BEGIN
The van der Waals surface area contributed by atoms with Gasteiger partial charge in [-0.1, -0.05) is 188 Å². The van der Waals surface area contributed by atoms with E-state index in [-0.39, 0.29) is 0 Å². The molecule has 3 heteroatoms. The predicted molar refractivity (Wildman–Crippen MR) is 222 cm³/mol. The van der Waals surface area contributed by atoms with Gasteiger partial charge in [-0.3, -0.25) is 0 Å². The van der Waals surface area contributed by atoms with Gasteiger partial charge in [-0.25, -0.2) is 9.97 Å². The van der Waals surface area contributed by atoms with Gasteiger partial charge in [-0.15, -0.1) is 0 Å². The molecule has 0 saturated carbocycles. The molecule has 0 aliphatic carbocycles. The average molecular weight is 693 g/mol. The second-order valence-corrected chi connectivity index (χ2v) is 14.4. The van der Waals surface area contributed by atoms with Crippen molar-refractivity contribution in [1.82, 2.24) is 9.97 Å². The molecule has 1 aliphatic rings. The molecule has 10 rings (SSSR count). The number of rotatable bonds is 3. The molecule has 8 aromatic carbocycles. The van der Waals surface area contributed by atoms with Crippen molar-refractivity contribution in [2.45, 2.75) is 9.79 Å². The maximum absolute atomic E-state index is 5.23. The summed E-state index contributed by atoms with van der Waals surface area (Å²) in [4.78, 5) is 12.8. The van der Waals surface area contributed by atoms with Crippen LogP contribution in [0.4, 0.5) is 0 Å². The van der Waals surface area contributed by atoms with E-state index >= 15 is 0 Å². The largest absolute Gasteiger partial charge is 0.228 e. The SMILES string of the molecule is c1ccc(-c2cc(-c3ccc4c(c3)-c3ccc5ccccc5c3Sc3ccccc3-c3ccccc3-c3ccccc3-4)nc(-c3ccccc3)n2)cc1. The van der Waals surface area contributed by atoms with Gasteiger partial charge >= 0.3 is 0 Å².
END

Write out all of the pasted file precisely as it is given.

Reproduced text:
The van der Waals surface area contributed by atoms with Gasteiger partial charge in [-0.1, -0.05) is 188 Å². The van der Waals surface area contributed by atoms with E-state index in [-0.39, 0.29) is 0 Å². The molecule has 3 heteroatoms. The predicted molar refractivity (Wildman–Crippen MR) is 222 cm³/mol. The van der Waals surface area contributed by atoms with Gasteiger partial charge in [-0.3, -0.25) is 0 Å². The van der Waals surface area contributed by atoms with Gasteiger partial charge in [-0.25, -0.2) is 9.97 Å². The van der Waals surface area contributed by atoms with Gasteiger partial charge in [-0.15, -0.1) is 0 Å². The molecule has 0 saturated carbocycles. The molecule has 0 aliphatic carbocycles. The average molecular weight is 693 g/mol. The second-order valence-corrected chi connectivity index (χ2v) is 14.4. The van der Waals surface area contributed by atoms with Crippen molar-refractivity contribution in [1.82, 2.24) is 9.97 Å². The molecule has 1 aliphatic rings. The molecule has 10 rings (SSSR count). The number of rotatable bonds is 3. The molecule has 8 aromatic carbocycles. The van der Waals surface area contributed by atoms with Crippen molar-refractivity contribution in [2.45, 2.75) is 9.79 Å². The maximum absolute atomic E-state index is 5.23. The summed E-state index contributed by atoms with van der Waals surface area (Å²) in [4.78, 5) is 12.8. The van der Waals surface area contributed by atoms with Crippen LogP contribution in [0.4, 0.5) is 0 Å². The van der Waals surface area contributed by atoms with E-state index >= 15 is 0 Å². The largest absolute Gasteiger partial charge is 0.228 e. The SMILES string of the molecule is c1ccc(-c2cc(-c3ccc4c(c3)-c3ccc5ccccc5c3Sc3ccccc3-c3ccccc3-c3ccccc3-4)nc(-c3ccccc3)n2)cc1. The van der Waals surface area contributed by atoms with Gasteiger partial charge >= 0.3 is 0 Å².